Friday, September 20
Tribute bands are nothing new, but the Dream Discs concert at Jammin' Java offers a much fresher take. An all-star team of local musicians, including Justin Jones, Luke Brindley, Daryl "Jr." Cline of the Recliners, Tommy Lepson, Billy Coulter and Margot MacDonald, is joining forces to cover Van Morrison's "Moondance" and Bruce Springsteen's "The Wild, the Innocent & the E Street Shuffle" albums in their entirety. Expect creative collaborations and a loose vibe.
After last year's Virgin Mobile FreeFest, Skrillex made the drive down from Merriweather Post Pavilion to U Street Music Hall for a special, unannounced late-night set. Perhaps the curiosity about potential guest stars explained why this year's after party at U Hall sold out quickly. But if you didn't get tickets to FreeFest or the Saturday after party, you can still hear one of the festival's biggest dance acts on Friday night. The Knocks are one of the hottest production/remix teams around, working with Ellie Goulding, Passion Pit and Wale, and Lady Gaga to create banging electrofunk, but they also crafting their own summery, poppy filter house in the vein of Daft Punk or Chromeo. Fellow FreeFesters Ghost Beach open with their own DJ set.
Saturday, September 21
Superstar DJs headline arena tours and multi-day festivals with shows that include massive video screens, fancy pyrotechnics and elaborate staging - and precious little actual DJing. Some of the biggest stars simply press play on a pre-recorded audio track and then mime, fist pump and make finger hearts. And you pay for that. Don't get mad - just do better. Check out DJ Nu-Mark at the Rock & Roll Hotel and experience how a true decknician can captivate a concert hall. Nu-Mark's production and performance chops became widely recognized during his stint with L.A. hip-hop outfit Jurassic 5 before he embarked on his solo career. These days, he applies his wizardry to performing on children's toys as well as turntables, creating a singular show.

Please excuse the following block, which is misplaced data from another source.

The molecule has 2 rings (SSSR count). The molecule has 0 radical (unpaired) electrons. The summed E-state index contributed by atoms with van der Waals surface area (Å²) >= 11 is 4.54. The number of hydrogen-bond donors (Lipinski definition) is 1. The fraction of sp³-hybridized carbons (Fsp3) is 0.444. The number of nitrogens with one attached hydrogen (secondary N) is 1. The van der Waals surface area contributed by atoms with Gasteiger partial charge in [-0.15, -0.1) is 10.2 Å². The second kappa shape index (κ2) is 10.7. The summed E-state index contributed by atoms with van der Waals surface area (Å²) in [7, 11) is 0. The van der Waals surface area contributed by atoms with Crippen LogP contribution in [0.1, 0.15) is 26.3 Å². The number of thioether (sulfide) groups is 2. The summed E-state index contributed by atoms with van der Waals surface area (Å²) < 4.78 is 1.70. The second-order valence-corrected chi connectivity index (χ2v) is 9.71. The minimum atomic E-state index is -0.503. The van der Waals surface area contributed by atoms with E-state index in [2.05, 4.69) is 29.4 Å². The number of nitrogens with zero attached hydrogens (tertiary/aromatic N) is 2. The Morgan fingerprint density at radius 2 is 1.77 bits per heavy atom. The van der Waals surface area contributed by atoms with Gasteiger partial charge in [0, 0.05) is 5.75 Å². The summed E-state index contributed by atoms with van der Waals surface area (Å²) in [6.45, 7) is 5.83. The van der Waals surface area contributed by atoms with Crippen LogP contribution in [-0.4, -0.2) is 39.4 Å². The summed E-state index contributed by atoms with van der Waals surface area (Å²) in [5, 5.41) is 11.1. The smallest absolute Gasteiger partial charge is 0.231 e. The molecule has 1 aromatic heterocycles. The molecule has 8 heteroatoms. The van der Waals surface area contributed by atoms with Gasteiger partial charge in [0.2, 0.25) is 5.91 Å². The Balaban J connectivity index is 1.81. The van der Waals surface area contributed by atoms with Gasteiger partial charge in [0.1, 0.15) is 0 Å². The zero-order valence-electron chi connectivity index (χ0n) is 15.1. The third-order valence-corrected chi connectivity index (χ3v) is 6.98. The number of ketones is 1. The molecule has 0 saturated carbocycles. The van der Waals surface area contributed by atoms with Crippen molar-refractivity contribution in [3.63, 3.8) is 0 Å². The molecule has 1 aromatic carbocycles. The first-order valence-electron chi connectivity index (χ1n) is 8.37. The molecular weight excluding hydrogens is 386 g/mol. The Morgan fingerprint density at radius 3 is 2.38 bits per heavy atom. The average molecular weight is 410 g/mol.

Oktoberfest begins on Saturday in Munich, when the mayor of the city taps the first keg at noon, or approximately 6 a.m. Eastern Daylight Time. Many American Oktoberfest celebrations also get underway this weekend: Biergarten Haus kicks off its celebration with the unveiling of a new outdoor bar – converted from a former garage – and live music on the patio. The Heurich House hosts a special garden party with beers from Baltimore's pirate-themed Heavy Seas, including AARGHtoberfest, and food from Cafe Berlin. The Old Stein Inn features a strolling accordion player from 5 to 9 p.m., and for something completely different, the District Oktoberfest bar crawl visits nine Chinatown bars to sample nine seasonal beers. Details about all of these events, and other Oktoberfest activities, can be found on the Going Out Guide's Oktoberfest page.
Sunday, September 22
"Competitive Erotic Fan Fiction" is not for the squeamish. The event, which started at Nerdist Theatre in Los Angeles before spreading to Portland's Bridgetown Comedy Festival and Chicago's Just for Laughs festival, features 10 comedians reading original short stories that place popular fictional characters in sexual situations. The stories are written for laughter – no matter how nervous or grossed-out it gets – so this has the potential to be the kind of thing you'll be recounting to your unbelieving friends days later, or the kind of thing that just makes you feel dirty. Given the presence of local fixtures Brandon Wardell, Jenn Tisdale and Chelsea Shorte on the bill at the Wonderland Ballroom, we're hoping it's the former. A $10 donation is requested at the door; stories begin at 7:30 p.m. and run until 9:30.